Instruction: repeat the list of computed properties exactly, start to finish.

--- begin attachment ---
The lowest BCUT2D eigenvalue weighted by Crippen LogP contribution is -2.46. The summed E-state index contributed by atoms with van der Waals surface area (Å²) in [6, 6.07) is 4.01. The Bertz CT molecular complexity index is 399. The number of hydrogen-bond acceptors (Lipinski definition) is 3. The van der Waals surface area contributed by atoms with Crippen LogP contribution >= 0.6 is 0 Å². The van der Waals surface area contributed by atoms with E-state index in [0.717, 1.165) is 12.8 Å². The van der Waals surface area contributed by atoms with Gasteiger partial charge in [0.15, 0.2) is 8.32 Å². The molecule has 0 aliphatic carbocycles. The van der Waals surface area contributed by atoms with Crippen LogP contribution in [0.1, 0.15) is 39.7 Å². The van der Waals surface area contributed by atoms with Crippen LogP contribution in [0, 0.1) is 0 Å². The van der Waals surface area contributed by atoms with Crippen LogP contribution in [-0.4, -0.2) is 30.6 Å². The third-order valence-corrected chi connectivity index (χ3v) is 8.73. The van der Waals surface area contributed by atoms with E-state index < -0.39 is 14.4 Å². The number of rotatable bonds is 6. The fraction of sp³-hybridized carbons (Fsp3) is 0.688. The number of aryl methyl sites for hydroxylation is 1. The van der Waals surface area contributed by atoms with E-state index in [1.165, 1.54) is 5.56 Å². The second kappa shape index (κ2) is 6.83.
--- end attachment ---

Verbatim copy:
The lowest BCUT2D eigenvalue weighted by Crippen LogP contribution is -2.46. The summed E-state index contributed by atoms with van der Waals surface area (Å²) in [6, 6.07) is 4.01. The Bertz CT molecular complexity index is 399. The number of hydrogen-bond acceptors (Lipinski definition) is 3. The van der Waals surface area contributed by atoms with Crippen LogP contribution >= 0.6 is 0 Å². The van der Waals surface area contributed by atoms with E-state index in [0.717, 1.165) is 12.8 Å². The van der Waals surface area contributed by atoms with Gasteiger partial charge in [0.15, 0.2) is 8.32 Å². The molecule has 0 aliphatic carbocycles. The van der Waals surface area contributed by atoms with Crippen LogP contribution in [0.1, 0.15) is 39.7 Å². The van der Waals surface area contributed by atoms with Crippen LogP contribution in [0, 0.1) is 0 Å². The van der Waals surface area contributed by atoms with Crippen LogP contribution in [-0.4, -0.2) is 30.6 Å². The third-order valence-corrected chi connectivity index (χ3v) is 8.73. The van der Waals surface area contributed by atoms with E-state index < -0.39 is 14.4 Å². The number of rotatable bonds is 6. The fraction of sp³-hybridized carbons (Fsp3) is 0.688. The number of aryl methyl sites for hydroxylation is 1. The van der Waals surface area contributed by atoms with E-state index in [1.165, 1.54) is 5.56 Å². The second kappa shape index (κ2) is 6.83.